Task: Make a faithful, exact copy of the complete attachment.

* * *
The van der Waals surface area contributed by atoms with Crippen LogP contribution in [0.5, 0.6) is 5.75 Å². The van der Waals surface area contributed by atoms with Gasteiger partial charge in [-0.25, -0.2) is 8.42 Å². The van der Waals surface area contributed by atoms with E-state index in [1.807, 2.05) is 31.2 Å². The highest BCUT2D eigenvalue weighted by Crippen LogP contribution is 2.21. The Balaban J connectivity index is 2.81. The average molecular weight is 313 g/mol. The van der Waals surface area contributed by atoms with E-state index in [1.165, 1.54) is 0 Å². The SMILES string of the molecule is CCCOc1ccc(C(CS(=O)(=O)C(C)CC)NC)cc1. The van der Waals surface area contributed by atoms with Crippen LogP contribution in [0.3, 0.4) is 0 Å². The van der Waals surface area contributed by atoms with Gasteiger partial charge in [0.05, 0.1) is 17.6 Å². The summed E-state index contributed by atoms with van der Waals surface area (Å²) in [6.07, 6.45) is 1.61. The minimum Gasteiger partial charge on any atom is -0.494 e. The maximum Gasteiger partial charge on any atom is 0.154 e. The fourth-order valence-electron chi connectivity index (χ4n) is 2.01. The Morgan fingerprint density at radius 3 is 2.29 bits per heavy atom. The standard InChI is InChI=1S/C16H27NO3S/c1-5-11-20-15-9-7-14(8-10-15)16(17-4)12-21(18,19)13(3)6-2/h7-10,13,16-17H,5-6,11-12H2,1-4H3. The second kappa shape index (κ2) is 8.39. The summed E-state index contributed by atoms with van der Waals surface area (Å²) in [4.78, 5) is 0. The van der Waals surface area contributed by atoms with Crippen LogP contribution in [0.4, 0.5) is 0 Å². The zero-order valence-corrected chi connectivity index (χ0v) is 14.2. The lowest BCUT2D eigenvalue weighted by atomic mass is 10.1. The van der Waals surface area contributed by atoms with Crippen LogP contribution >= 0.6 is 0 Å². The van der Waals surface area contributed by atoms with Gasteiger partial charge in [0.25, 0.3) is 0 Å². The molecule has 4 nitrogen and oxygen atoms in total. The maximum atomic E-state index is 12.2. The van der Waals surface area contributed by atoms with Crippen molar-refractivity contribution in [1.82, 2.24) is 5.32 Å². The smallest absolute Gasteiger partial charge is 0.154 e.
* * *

The van der Waals surface area contributed by atoms with Crippen LogP contribution in [0.5, 0.6) is 5.75 Å². The van der Waals surface area contributed by atoms with Gasteiger partial charge in [-0.25, -0.2) is 8.42 Å². The van der Waals surface area contributed by atoms with E-state index in [1.807, 2.05) is 31.2 Å². The highest BCUT2D eigenvalue weighted by Crippen LogP contribution is 2.21. The Balaban J connectivity index is 2.81. The average molecular weight is 313 g/mol. The van der Waals surface area contributed by atoms with E-state index in [1.165, 1.54) is 0 Å². The SMILES string of the molecule is CCCOc1ccc(C(CS(=O)(=O)C(C)CC)NC)cc1. The van der Waals surface area contributed by atoms with Crippen LogP contribution in [0.3, 0.4) is 0 Å². The van der Waals surface area contributed by atoms with Gasteiger partial charge in [0.05, 0.1) is 17.6 Å². The summed E-state index contributed by atoms with van der Waals surface area (Å²) in [6.07, 6.45) is 1.61. The minimum Gasteiger partial charge on any atom is -0.494 e. The maximum Gasteiger partial charge on any atom is 0.154 e. The fourth-order valence-electron chi connectivity index (χ4n) is 2.01. The Morgan fingerprint density at radius 3 is 2.29 bits per heavy atom. The standard InChI is InChI=1S/C16H27NO3S/c1-5-11-20-15-9-7-14(8-10-15)16(17-4)12-21(18,19)13(3)6-2/h7-10,13,16-17H,5-6,11-12H2,1-4H3. The second kappa shape index (κ2) is 8.39. The summed E-state index contributed by atoms with van der Waals surface area (Å²) in [4.78, 5) is 0. The van der Waals surface area contributed by atoms with Crippen LogP contribution in [0.4, 0.5) is 0 Å². The zero-order valence-corrected chi connectivity index (χ0v) is 14.2. The lowest BCUT2D eigenvalue weighted by atomic mass is 10.1. The van der Waals surface area contributed by atoms with Crippen LogP contribution >= 0.6 is 0 Å². The van der Waals surface area contributed by atoms with Gasteiger partial charge in [0.25, 0.3) is 0 Å². The molecule has 4 nitrogen and oxygen atoms in total. The maximum atomic E-state index is 12.2. The van der Waals surface area contributed by atoms with Crippen molar-refractivity contribution in [1.82, 2.24) is 5.32 Å². The smallest absolute Gasteiger partial charge is 0.154 e.